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Nat Biotechnol. 2002 Dec;20(12):1228-33. Epub 2002 Nov 11.

Systemically delivered antisense oligomers upregulate gene expression in mouse tissues.

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  • 1Lineberger Comprehensive Cancer Center, University of North Carolina, Chapel Hill, NC 27599, USA.

Abstract

Systemically injected 2'-O-methoxyethyl (2'-O-MOE)-phosphorothioate and PNA-4K oligomers (peptide nucleic acid with four lysines linked at the C terminus) exhibited sequence-specific antisense activity in a number of mouse organs. Morpholino oligomers were less effective, whereas PNA oligomers with only one lysine (PNA-1K) were completely inactive. The latter result indicates that the four-lysine tail is essential for the antisense activity of PNA oligomers in vivo. These results were obtained in a transgenic mouse model designed as a positive readout test for activity, delivery, and distribution of antisense oligomers. In this model, the expressed gene (EGFP-654) encoding enhanced green fluorescence protein (EGFP) is interrupted by an aberrantly spliced mutated intron of the human beta-globin gene. Aberrant splicing of this intron prevented expression of EGFP-654 in all tissues, whereas in tissues and organs that took up a splice site-targeted antisense oligomer, correct splicing was restored and EGFP-654 expression upregulated. The sequence-specific ability of PNA-4K and the 2'-O-MOE oligomers to upregulate EGFP-654 provides strong evidence that systemically delivered, chemically modified oligonucleotides affect gene expression by sequence-specific true antisense activity, validating their application as potential therapeutics.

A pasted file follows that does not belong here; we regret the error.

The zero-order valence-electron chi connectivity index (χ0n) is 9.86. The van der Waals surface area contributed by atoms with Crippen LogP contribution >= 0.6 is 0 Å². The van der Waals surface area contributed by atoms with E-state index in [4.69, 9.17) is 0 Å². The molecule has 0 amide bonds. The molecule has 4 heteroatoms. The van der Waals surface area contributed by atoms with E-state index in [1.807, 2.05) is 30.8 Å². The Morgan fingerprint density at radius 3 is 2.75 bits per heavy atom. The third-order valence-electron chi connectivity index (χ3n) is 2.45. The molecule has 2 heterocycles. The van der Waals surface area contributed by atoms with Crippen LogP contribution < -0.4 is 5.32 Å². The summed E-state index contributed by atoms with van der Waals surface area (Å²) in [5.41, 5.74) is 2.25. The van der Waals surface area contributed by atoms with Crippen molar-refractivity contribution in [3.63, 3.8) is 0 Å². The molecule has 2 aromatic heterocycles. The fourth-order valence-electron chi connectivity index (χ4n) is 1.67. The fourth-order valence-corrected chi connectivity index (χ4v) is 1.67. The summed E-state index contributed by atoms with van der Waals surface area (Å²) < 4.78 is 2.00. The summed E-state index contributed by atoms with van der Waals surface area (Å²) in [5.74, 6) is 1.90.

[PubMed - indexed for MEDLINE]
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